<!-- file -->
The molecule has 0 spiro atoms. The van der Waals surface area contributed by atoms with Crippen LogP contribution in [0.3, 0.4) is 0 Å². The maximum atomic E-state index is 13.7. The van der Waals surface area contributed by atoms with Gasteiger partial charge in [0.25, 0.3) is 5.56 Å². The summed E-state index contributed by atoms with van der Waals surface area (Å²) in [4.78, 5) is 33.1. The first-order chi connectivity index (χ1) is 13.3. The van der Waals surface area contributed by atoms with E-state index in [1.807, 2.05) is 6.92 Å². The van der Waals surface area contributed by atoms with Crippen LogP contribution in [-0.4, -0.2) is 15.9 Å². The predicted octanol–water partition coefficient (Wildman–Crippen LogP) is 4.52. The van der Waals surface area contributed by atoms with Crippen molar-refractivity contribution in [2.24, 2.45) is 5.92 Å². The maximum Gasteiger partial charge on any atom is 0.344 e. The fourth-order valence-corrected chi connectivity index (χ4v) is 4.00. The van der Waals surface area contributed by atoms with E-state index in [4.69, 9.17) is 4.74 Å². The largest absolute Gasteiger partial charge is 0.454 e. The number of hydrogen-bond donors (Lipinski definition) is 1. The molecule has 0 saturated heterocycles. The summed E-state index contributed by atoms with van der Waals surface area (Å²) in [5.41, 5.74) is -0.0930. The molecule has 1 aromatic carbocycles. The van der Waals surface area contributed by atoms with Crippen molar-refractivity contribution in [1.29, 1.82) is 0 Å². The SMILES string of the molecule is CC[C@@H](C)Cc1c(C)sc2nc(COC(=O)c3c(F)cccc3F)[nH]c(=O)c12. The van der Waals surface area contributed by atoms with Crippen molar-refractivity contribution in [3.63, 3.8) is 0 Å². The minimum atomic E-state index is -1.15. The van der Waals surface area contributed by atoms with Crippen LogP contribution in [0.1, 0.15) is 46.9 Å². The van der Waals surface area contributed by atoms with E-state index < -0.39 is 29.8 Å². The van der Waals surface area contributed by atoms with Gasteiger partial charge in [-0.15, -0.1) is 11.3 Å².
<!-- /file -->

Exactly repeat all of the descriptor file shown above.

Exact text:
The molecule has 0 spiro atoms. The van der Waals surface area contributed by atoms with Crippen LogP contribution in [0.3, 0.4) is 0 Å². The maximum atomic E-state index is 13.7. The van der Waals surface area contributed by atoms with Gasteiger partial charge in [0.25, 0.3) is 5.56 Å². The summed E-state index contributed by atoms with van der Waals surface area (Å²) in [4.78, 5) is 33.1. The first-order chi connectivity index (χ1) is 13.3. The van der Waals surface area contributed by atoms with E-state index in [1.807, 2.05) is 6.92 Å². The van der Waals surface area contributed by atoms with Crippen LogP contribution in [-0.4, -0.2) is 15.9 Å². The predicted octanol–water partition coefficient (Wildman–Crippen LogP) is 4.52. The van der Waals surface area contributed by atoms with Crippen molar-refractivity contribution in [2.24, 2.45) is 5.92 Å². The maximum Gasteiger partial charge on any atom is 0.344 e. The fourth-order valence-corrected chi connectivity index (χ4v) is 4.00. The van der Waals surface area contributed by atoms with E-state index in [4.69, 9.17) is 4.74 Å². The largest absolute Gasteiger partial charge is 0.454 e. The number of hydrogen-bond donors (Lipinski definition) is 1. The molecule has 0 saturated heterocycles. The summed E-state index contributed by atoms with van der Waals surface area (Å²) in [5.41, 5.74) is -0.0930. The molecule has 1 aromatic carbocycles. The van der Waals surface area contributed by atoms with Crippen molar-refractivity contribution in [1.29, 1.82) is 0 Å². The SMILES string of the molecule is CC[C@@H](C)Cc1c(C)sc2nc(COC(=O)c3c(F)cccc3F)[nH]c(=O)c12. The van der Waals surface area contributed by atoms with Crippen molar-refractivity contribution in [3.63, 3.8) is 0 Å². The minimum atomic E-state index is -1.15. The van der Waals surface area contributed by atoms with Crippen LogP contribution in [0.1, 0.15) is 46.9 Å². The van der Waals surface area contributed by atoms with E-state index < -0.39 is 29.8 Å². The van der Waals surface area contributed by atoms with Gasteiger partial charge in [-0.15, -0.1) is 11.3 Å².